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Renovating an old 1930's brick building. Need to find a way to make the building more environmentally friendly.

Adding insulation on the outside of the brick walls is not an option, as it is an old 1930's building which should be kept aesthetically how it is. I have thought about re-placing the roof. Budget is of course an issue, but any suggestions would be appreciated! Does anyone have any suggestions? Would love to hear them.

Asked by Anonymous
Posted Feb 22, 2010 7:49 AM ET


10 Answers

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I would look at installing as much ceiling insulation as possible and performing blower-door assisted air sealing.

Answered by Martin Holladay
Posted Feb 22, 2010 8:27 AM ET


Thank you Martin, I will review your link and get back to you if I have any further problems. Thanks for your help.

Answered by Benjamin Malone
Posted Feb 22, 2010 9:24 AM ET


I should just add the building is a 6 storey apartment block building in Copenhagen, Denmark. Do the same rules apply i.e. Air sealing?

Answered by Benjamin Malone
Posted Feb 22, 2010 9:27 AM ET


Air sealing a 6-story building is even more important than air sealing a one-story building. As a building gets taller, the stack effect becomes more of a factor — and it becomes essential to control infiltration and exfiltration.

I am totally ignorant about Danish building codes. Any advice from this side of the Atlantic should be taken with a grain of salt. If you don't have one yet, you need to hire a Danish energy consultant so that you can fully comply with Danish energy code requirements.

Answered by Martin Holladay
Posted Feb 22, 2010 9:35 AM ET


Thanks again Martin.
As the intern at a company, it is my job, to come up with some solutions. The main problem is that the kWh pr/ m2 increases drastically. I need to find a way to lose less heat in the building. I am aware of Danish building codes, so any ideas you can give me can be adapted and possibly used.The building already has green solutions installed, for example using a grey water system. On the ground floor of the building, 3 layers of brick stand. On the 6th and final floor, there is only 1 1/2 bricks. There is no roof insulation currently. Thanks again Martin.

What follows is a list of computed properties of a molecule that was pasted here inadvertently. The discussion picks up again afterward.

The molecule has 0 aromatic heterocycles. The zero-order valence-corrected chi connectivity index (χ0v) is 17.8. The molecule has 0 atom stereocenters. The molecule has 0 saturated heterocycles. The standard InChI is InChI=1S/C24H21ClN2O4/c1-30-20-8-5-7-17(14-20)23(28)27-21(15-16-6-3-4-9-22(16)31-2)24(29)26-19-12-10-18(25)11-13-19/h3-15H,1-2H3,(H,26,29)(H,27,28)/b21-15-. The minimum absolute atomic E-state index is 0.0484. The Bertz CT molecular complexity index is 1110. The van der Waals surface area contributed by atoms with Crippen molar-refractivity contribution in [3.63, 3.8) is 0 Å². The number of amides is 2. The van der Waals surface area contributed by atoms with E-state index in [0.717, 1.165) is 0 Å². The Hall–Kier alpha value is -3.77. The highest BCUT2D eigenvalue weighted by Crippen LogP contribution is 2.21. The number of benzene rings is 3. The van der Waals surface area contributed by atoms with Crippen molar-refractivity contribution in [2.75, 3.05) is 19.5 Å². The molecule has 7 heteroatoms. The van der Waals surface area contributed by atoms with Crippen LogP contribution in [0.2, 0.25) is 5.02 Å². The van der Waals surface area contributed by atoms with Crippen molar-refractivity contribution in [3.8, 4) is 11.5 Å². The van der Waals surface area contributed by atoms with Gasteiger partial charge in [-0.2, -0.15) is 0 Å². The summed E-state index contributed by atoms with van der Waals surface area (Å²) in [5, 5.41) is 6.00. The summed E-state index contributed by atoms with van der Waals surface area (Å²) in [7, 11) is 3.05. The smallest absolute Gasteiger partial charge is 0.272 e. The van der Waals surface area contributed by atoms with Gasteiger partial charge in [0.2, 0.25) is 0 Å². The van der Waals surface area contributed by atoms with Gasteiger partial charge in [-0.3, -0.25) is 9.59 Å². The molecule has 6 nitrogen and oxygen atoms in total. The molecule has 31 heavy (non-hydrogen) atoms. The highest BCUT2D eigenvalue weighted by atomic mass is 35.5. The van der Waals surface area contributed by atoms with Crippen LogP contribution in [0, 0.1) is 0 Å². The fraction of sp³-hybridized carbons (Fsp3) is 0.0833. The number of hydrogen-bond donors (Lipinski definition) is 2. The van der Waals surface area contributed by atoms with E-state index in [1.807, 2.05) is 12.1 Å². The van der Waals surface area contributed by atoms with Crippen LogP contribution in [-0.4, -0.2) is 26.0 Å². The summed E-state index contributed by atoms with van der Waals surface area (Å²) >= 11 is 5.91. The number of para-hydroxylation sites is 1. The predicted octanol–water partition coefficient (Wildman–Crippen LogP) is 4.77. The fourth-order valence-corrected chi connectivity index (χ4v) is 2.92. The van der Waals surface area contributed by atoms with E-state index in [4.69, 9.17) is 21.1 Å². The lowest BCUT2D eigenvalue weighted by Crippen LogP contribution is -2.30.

Answered by Benjamin Malone
Posted Feb 22, 2010 10:05 AM ET


Insulate the roof.

Answered by Martin Holladay
Posted Feb 22, 2010 10:41 AM ET


This was of course my primary solution, but I wanted to try and think of something less obvious than that. Any other help is greatly appreciated, thanks!

Answered by Benjamin Malone
Posted Feb 22, 2010 10:46 AM ET


Is there an attic?
Is the 6thh floor ceiling vaulted with the roof?
Is there any mechanical equipment in the attic?
Insulating at the roof line is not always best.
If there is no mechanical in the attic and you have a way to create A good air control layer at the 6th floor ceiling....then you might consider that option.

Answered by John Brooks
Posted Feb 22, 2010 3:01 PM ET



If budget is a concern, then the most return on the least investment will be from caulk, cans of spray foam, and weatherstripping. You might also insulate any tank-type water heaters and exposed hot water pipes, as well as sealing and insulating HVAC ducts. If windows are inefficient and leaky and replacement windows are not in the budget, consider storm windows - either exterior or removable interior units.

Water -reducing plumbing fixtures, including toilets, faucets and showerheads are also inexpensive ways to make a building more efficient and "green". Obviously, replacing incandescent bulbs with compact fluorescents is another simple improvement, as well as occupant-sensing or photo-cell area lighting switches.

Answered by Riversong
Posted Feb 22, 2010 11:20 PM ET


Thanks very much guys. I just have to do some research then I will get back to you.

Answered by Benjamin Malone
Posted Feb 23, 2010 5:34 AM ET

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